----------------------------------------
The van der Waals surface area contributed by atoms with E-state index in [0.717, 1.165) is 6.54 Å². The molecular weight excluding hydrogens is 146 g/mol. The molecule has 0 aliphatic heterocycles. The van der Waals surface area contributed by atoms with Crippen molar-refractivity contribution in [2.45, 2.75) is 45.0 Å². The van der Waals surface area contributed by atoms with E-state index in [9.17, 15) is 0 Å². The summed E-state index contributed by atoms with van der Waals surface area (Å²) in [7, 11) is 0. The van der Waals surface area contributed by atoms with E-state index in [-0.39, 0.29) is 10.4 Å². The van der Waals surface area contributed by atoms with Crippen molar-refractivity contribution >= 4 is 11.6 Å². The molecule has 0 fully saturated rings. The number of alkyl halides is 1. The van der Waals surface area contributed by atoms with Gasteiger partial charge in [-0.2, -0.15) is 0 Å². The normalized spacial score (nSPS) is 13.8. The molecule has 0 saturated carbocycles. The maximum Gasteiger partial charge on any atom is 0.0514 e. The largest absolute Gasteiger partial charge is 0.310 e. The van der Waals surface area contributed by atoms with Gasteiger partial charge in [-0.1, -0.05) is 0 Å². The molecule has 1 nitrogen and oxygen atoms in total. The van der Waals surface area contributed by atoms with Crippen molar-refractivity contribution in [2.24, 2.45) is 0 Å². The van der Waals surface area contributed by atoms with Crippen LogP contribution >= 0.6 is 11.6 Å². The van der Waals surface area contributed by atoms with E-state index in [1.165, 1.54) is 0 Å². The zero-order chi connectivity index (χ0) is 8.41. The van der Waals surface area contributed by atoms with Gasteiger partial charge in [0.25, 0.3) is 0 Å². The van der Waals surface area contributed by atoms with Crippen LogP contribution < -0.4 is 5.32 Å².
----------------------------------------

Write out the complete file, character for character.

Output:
The van der Waals surface area contributed by atoms with E-state index in [0.717, 1.165) is 6.54 Å². The molecular weight excluding hydrogens is 146 g/mol. The molecule has 0 aliphatic heterocycles. The van der Waals surface area contributed by atoms with Crippen molar-refractivity contribution in [2.45, 2.75) is 45.0 Å². The van der Waals surface area contributed by atoms with E-state index in [9.17, 15) is 0 Å². The summed E-state index contributed by atoms with van der Waals surface area (Å²) in [7, 11) is 0. The van der Waals surface area contributed by atoms with E-state index in [-0.39, 0.29) is 10.4 Å². The van der Waals surface area contributed by atoms with Crippen molar-refractivity contribution >= 4 is 11.6 Å². The molecule has 0 fully saturated rings. The number of alkyl halides is 1. The van der Waals surface area contributed by atoms with Gasteiger partial charge in [-0.2, -0.15) is 0 Å². The normalized spacial score (nSPS) is 13.8. The molecule has 0 saturated carbocycles. The maximum Gasteiger partial charge on any atom is 0.0514 e. The largest absolute Gasteiger partial charge is 0.310 e. The van der Waals surface area contributed by atoms with Gasteiger partial charge in [-0.1, -0.05) is 0 Å². The molecule has 1 nitrogen and oxygen atoms in total. The van der Waals surface area contributed by atoms with Crippen molar-refractivity contribution in [2.24, 2.45) is 0 Å². The van der Waals surface area contributed by atoms with Crippen LogP contribution >= 0.6 is 11.6 Å². The van der Waals surface area contributed by atoms with E-state index in [1.165, 1.54) is 0 Å². The zero-order chi connectivity index (χ0) is 8.41. The van der Waals surface area contributed by atoms with Gasteiger partial charge in [0.25, 0.3) is 0 Å². The van der Waals surface area contributed by atoms with Crippen LogP contribution < -0.4 is 5.32 Å².